Satire: New Features Coming to Google Meet in 2021

A leaked screenshot of Google Meets' upcoming pants-detecting functionality (bottom-left). Screenshot taken by Daniel Y.

In light of the wholly unprecedented changes brought about by the COVID-19 pandemic, Google employees have been hard at work improving the Google Meet app for use in the classroom, workplace, and beyond.

Here are some of the new features being added this year.

  • Realistic Hand-raising
    Participants can now raise two hands to indicate urgency.
    However, after a little while, the hands will get tired and un-raise themselves.
  • Improved Accessibility
    Closed captions now have text to speech option for those with impaired vision. A braille option will also be coming soon.
  • Staring Deterrence
    Eye-tracking software detects if you are looking at yourself too much and will notify a therapist.
    The software will also detect if someone watches another person for too long and notify the police.
  • New “Laugh” Button
    So you can see how much the muted people didn’t laugh at your joke.
  • Gaffe Detection
    The AGD (Automatic Gaffe Detection) system automatically records epic failures of the social kind and uploads them to YouTube.
    New identities will be offered to anyone featured in a video who wishes to try again.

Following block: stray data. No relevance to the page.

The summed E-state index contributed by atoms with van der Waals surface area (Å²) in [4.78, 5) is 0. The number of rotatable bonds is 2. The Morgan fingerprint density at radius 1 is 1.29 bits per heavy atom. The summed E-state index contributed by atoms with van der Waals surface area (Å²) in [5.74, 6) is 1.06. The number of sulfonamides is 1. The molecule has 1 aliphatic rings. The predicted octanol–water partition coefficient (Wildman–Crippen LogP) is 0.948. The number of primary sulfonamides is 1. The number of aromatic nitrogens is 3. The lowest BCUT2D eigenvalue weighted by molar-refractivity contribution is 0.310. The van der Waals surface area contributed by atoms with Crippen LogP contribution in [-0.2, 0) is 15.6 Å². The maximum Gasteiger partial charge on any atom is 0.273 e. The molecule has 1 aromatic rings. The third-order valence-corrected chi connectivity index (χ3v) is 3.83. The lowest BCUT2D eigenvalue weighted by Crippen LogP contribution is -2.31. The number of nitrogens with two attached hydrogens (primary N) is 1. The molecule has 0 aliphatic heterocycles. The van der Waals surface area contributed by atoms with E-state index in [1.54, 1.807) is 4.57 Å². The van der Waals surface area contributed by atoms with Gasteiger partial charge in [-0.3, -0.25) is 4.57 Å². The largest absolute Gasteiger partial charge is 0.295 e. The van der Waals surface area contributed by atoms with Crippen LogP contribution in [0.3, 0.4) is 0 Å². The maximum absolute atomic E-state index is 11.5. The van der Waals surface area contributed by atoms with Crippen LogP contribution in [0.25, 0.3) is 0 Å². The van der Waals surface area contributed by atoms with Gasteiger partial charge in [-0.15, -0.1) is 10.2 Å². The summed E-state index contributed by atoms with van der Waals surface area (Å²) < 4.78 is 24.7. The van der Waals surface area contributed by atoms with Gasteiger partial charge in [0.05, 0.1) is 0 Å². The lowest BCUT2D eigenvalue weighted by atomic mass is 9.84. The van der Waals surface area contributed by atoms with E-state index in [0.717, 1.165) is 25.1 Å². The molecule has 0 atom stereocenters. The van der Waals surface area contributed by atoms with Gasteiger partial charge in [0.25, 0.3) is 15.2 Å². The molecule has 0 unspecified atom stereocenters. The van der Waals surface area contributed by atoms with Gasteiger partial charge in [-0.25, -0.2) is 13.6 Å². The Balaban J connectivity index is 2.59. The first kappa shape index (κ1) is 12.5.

• Attire Check
    Chromebook laptops will now ship with a biometric pants detector, to verify that meeting participants are properly dressed, and notify users’ mothers if they are not.
    Non-chromebook users will have to confirm their pants-wearing by mail.
  • Helpful Questions
    Similarly to the “Are you talking?” function, Google Meet will now ask participants: “Are you visible?” when their camera is off.
    Some up and coming additional questions are “How are you?”, “Have you walked your dog today?”, “How about that election, eh?”, and “Are you doing anything this weekend?”

These changes are expected to roll out in Canada as soon as the Ethics Commissioner approves them.

Featured photo was taken by Daniel Y.

Note to FJORD’s readers: This article is meant for humourous purposes only and is not in any way claiming the veracity of the above claims.

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